Detroit Red Wings: Power(-less) Play Preventing, Stalling Prospects’ Progress

Octopus Thrower

Down by a goal in the final stages of Sunday’s matchup against the defending Stanley Cup champions, the Detroit Red Wings lined up to start a full two-minute, 5-on-3 situation.

Center Sam Gagner won the draw cleanly. One snap pass from the point later and defenseman Filip Hronek steadied himself for a one-timer.

But the hard slap shot sailed wide of the net and slid out of the offensive zone and down the Little Caesars Arena ice.

Wasted time.

Wasted effort.

Wasted opportunity.

As polarizing as the Red Wings’ goaltending has been the past several weeks, the power play has conversely been as puzzling.

Red Wings’ Puzzling Power Play

The Red Wings have not scored on their past 21 man-advantage situations and are 1-for-26 since Filip Zadina scored against the Carolina Hurricanes on April 12.

The power(-less) play was amplified with three failed man-advantage situations during the final 7:44 of Sunday’s 2-1 loss. They finished 0-for-4 against the Lightning.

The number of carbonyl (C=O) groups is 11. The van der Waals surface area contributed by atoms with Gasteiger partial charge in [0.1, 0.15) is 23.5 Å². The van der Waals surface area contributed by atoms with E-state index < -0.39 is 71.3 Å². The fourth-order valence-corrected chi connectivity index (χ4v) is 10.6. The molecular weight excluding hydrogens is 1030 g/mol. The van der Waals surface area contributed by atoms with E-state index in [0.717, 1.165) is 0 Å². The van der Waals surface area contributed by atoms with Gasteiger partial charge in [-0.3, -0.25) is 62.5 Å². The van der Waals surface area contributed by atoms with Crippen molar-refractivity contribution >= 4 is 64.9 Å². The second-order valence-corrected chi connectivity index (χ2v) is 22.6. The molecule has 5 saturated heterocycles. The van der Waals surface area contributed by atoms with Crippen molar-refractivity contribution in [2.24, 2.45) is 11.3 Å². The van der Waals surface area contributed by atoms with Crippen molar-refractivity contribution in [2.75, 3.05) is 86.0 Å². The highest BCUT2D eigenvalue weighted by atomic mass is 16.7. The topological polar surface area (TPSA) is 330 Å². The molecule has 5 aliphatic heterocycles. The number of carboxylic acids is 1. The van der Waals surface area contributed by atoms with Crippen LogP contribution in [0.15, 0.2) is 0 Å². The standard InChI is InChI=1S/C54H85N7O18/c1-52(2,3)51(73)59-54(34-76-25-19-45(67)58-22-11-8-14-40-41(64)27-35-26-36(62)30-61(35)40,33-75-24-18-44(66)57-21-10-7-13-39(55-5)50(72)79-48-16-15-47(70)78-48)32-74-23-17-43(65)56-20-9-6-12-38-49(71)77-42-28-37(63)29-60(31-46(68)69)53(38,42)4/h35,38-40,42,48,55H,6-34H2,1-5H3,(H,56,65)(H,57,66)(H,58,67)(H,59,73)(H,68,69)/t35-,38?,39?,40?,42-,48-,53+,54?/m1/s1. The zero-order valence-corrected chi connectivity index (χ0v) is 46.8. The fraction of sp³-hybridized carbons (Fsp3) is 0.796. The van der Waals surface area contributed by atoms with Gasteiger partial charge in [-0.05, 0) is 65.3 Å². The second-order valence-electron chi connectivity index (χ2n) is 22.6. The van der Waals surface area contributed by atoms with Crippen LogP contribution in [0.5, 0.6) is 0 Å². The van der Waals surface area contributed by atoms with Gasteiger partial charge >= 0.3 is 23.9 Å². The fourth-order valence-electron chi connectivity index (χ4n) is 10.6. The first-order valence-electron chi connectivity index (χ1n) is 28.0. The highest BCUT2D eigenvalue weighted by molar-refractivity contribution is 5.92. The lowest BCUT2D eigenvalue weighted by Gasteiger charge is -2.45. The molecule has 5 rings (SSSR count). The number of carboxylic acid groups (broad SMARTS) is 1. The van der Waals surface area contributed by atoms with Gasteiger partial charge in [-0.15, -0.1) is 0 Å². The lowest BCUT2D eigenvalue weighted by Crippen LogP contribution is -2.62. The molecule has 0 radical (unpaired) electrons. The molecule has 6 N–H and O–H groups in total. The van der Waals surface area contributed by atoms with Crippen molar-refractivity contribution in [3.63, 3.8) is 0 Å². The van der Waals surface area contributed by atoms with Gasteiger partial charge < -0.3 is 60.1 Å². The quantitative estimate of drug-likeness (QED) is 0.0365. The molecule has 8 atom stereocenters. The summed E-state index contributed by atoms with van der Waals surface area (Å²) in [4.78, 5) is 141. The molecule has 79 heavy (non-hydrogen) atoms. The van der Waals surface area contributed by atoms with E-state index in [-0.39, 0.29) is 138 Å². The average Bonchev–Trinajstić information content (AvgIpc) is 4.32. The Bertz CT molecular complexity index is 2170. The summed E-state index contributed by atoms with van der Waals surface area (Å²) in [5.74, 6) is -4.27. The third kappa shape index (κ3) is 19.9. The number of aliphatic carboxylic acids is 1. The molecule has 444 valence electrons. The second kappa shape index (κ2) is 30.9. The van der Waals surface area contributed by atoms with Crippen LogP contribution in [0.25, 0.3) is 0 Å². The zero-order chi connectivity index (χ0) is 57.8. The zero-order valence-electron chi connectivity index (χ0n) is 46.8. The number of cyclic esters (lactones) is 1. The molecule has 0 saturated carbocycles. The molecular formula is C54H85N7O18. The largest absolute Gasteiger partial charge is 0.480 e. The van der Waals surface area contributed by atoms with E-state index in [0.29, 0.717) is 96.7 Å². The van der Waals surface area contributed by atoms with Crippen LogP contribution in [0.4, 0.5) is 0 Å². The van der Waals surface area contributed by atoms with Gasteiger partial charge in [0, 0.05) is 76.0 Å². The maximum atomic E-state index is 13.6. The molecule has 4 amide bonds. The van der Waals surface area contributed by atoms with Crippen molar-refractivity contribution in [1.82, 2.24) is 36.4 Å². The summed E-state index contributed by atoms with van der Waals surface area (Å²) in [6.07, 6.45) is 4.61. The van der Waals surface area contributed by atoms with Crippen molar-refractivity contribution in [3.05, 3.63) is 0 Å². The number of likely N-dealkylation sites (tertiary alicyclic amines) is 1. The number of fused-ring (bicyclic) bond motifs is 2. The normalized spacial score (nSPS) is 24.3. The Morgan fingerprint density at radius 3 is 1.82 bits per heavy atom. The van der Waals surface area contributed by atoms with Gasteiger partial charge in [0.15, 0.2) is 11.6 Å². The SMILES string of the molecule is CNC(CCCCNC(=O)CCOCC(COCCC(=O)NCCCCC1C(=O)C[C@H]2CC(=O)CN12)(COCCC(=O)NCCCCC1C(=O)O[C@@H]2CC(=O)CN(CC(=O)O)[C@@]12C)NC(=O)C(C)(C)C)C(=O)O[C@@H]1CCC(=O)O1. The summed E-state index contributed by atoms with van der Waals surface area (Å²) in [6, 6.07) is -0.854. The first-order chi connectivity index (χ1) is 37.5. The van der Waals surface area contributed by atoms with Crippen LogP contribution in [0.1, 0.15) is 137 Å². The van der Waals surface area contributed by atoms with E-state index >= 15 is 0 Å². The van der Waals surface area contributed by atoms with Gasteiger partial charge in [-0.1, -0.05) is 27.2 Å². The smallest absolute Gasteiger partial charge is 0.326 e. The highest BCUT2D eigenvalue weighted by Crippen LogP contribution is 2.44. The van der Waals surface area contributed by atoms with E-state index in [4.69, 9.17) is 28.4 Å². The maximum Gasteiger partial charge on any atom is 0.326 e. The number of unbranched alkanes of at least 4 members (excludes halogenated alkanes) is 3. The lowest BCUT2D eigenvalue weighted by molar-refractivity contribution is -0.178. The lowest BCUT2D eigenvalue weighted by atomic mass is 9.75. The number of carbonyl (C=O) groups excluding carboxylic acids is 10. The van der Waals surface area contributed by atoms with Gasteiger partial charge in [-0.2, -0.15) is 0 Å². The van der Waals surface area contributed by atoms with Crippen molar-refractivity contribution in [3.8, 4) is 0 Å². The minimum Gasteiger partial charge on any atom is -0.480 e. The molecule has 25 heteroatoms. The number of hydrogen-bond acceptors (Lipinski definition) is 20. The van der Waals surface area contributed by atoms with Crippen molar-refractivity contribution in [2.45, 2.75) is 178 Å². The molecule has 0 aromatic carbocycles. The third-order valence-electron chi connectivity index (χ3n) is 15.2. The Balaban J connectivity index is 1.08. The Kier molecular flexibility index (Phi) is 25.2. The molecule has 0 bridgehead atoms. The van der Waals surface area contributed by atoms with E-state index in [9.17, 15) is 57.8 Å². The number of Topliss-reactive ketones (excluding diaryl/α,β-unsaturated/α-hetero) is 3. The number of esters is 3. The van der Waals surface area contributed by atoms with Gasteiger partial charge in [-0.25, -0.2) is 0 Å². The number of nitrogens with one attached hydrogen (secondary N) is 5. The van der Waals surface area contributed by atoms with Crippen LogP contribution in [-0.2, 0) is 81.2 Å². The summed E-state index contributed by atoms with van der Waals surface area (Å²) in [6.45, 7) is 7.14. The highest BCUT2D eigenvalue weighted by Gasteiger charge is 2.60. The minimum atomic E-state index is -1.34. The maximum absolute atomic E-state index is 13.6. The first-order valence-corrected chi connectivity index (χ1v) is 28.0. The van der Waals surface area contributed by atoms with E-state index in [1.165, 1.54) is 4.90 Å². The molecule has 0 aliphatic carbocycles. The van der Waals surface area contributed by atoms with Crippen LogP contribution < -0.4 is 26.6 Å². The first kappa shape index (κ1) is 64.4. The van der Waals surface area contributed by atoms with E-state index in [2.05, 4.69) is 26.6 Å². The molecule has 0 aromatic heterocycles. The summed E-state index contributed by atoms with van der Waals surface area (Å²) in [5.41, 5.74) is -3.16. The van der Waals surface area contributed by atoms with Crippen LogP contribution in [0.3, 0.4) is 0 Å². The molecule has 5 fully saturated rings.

“We had the game there, five-on-three.”

-Red Wings Goalie Jonathan Bernier

In the third period and up by a goal, a trio from the Lightning uncharacteristically lost its discipline and committed three straight penalties.

The last two provided the NHL’s No. 30-ranked power play two minutes with a two-man advantage.

The result?

One shot on goal.

‘We Just Couldn’t Capitalize’

“We had the game there, five-on-three,” goalie Jonathan Bernier said after the loss via Red Wings TV. “You got to find a way to get more shots and create chaos and we just couldn’t capitalize.”

Blashill attributed the lack of execution to young skaters being in unfamiliar roles.

One setback to the condensed schedule is the lack of early-week workouts.

“We’ve had almost no practice time, haven’t practiced five-on-three,” Blashill said after the game. “We have new players in who weren’t originally in those spots. We just didn’t execute.

“Ultimately, we didn’t get enough chaos around (the net). (A lot) of times on five-on-threes, you’re shooting and getting it back and that’s where the chaos happens.”

At least that’s where chaos should happen.

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